Freshers’ Weeks

Originally published in the Scotsman.

The stereotypes are pretty straightforward, so when I embarked on Freshers’ Week at Edinburgh and Strathclyde Universities, I expected any differences to be simple matters of class. Edinburgh has the reputation of being upper-middle-class and largely English, while Strathclyde attracts more working-class and Scottish students. However, even in the space of two weeks, more complex differences emerged.

Why would I bother participating in two Freshers’ Weeks? Despite being a first-year postgrad, I can’t legitimately call myself a Fresher anywhere. But at Edinburgh University, I help run the Scottish dance society, and Freshers’ Week is the best time to recruit new members. At Strathclyde, I simply wanted to see what I’ve gotten myself into. Most of the institutions I’ve attended in the past have resembled Edinburgh Uni, and I was curious about student life in a place that’s supposed to be so different.

At Edinburgh, the most interesting part of Freshers’ Week is the Societies’ Fair. A microcosm of the start-of-term frenzy, with hundreds of freshers scrambling to find their social niche. Appropriate, then, that this particular rite of passage involves squeezing through a confused mass of bodies to see what activities are on offer. Societies cheerfully promote themselves, trying to win new members through gimmicks or sheer friendliness, taking advantage of that crucial five seconds when a fresher glances at their stall.

The two-day event often has the atmosphere of a carnival. Silly costumes and clever flyers abound, different kinds of music compete for attention, and freebies are distributed with abandon. This year’s highlight was a bouncy castle, shaped like a gorilla. I have no idea what this was advertising, because I was completely immersed in handing out my own society’s flyers.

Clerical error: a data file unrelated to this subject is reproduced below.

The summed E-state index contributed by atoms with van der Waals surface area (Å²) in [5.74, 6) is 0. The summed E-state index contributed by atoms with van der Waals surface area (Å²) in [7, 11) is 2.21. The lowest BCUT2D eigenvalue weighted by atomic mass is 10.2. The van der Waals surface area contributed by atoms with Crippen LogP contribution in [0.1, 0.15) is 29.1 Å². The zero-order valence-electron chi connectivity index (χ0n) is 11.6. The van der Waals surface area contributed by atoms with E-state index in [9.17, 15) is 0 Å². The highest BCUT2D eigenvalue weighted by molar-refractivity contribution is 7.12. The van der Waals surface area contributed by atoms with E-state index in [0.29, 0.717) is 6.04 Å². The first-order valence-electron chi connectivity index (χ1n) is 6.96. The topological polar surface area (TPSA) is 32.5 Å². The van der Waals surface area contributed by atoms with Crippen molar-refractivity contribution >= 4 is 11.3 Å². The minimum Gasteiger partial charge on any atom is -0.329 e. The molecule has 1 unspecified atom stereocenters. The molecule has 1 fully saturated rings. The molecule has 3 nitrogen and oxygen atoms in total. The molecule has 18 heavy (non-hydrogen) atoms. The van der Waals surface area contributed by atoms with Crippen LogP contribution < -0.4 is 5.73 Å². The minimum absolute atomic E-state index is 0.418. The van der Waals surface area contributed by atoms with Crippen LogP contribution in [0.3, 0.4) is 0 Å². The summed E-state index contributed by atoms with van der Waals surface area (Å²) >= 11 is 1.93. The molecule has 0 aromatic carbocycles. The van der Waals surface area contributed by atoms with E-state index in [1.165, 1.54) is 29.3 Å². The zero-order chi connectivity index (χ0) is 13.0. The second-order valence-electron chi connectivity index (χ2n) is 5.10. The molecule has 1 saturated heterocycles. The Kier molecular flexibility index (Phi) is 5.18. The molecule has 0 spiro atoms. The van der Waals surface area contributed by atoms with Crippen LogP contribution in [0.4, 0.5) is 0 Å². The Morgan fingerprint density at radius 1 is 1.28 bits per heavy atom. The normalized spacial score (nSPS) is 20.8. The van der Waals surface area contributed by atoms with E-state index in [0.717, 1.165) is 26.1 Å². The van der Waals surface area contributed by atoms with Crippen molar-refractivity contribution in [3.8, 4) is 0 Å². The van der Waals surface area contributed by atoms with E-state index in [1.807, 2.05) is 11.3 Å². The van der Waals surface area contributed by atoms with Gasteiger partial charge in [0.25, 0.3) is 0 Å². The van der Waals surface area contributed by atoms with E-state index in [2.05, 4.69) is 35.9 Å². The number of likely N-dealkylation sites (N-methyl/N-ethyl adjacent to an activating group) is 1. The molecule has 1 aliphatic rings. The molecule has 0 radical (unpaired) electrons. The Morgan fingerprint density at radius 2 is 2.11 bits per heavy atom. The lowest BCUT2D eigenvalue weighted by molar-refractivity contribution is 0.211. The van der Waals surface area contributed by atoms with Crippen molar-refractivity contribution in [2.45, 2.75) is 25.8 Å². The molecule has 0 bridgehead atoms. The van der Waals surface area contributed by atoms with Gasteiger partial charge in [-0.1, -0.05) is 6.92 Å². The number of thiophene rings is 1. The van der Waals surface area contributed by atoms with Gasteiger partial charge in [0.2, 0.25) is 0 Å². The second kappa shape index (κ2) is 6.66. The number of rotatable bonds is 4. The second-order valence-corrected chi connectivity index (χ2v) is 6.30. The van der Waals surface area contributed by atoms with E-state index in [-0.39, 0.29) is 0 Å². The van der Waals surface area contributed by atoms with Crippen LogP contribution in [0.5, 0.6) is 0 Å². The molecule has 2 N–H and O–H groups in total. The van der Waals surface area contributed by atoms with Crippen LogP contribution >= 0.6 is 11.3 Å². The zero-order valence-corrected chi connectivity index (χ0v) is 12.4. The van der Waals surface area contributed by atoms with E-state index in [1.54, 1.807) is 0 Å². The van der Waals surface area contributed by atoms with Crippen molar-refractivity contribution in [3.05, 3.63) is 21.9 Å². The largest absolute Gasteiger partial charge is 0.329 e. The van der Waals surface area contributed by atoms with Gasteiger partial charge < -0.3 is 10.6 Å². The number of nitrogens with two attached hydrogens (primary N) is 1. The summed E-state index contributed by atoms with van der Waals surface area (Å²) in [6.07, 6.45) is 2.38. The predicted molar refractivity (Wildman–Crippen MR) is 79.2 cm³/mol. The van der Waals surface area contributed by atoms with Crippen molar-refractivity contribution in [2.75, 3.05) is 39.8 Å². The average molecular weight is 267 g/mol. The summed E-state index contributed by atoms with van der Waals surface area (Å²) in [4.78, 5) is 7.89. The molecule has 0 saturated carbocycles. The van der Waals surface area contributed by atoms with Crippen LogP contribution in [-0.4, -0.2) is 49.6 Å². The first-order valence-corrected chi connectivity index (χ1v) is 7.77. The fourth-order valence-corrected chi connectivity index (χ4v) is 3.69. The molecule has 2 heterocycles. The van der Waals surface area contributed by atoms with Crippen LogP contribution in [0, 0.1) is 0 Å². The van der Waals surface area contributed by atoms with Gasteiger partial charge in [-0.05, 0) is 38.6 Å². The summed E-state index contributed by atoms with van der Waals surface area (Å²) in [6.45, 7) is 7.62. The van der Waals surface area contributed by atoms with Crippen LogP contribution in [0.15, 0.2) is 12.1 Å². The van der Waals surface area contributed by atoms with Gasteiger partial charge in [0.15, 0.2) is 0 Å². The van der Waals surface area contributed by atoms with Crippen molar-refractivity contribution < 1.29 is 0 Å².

At Strathclyde, the Societies’ Fair was a much more laid-back event. Despite a similar number of students, Strathclyde has fewer societies than Edinburgh, and they seem less concerned with boosting membership. People were content to smile as I browsed their pamphlets, rather than diving into sales mode. My sense was that activities are available, but it’s up to newcomers to make the first move.

An undergrad friend of mine attributes this to the high proportion of Strathclyde students who live at home. There’s less need to get involved with societies and forge an entirely new social life if you’re still spending time with family and old friends. In turn, I imagine the high number of locals makes it easier for outsiders to assimilate gently, rather than creating new social networks from scratch.

It might be the pressures of grasping for the elusive ‘right’ group, or it might be a class thing, but pretentious behaviour seems more prevalent at Edinburgh Uni. Of course, most students don’t fall into this pattern, but it effects a noticeable minority. I get the sense that many hide their insecurities by trying desperately to be something – trendy, posh, counterculture, whatever. Unfortunately, they often treat other people as lesser beings in the process.

To be fair, I’ve had three years of people-watching at Edinburgh Uni, both as a student and through my dancing. I’ve had very little experience with Strathclyde, so I’m probably missing subtle nuances that will become clear with time. In all honesty, when I chose to study in Glasgow, I expected student life to mimic the worst kind of urban jungle. My delight at discovering Strathclyde’s charms probably blinds me to its less charming side, but I know the rose coloured glasses will eventually fade.

Still, as a social science junkie, it’s good to have another reminder that it’s more than just class shaping the social lives of students – and everyone else.

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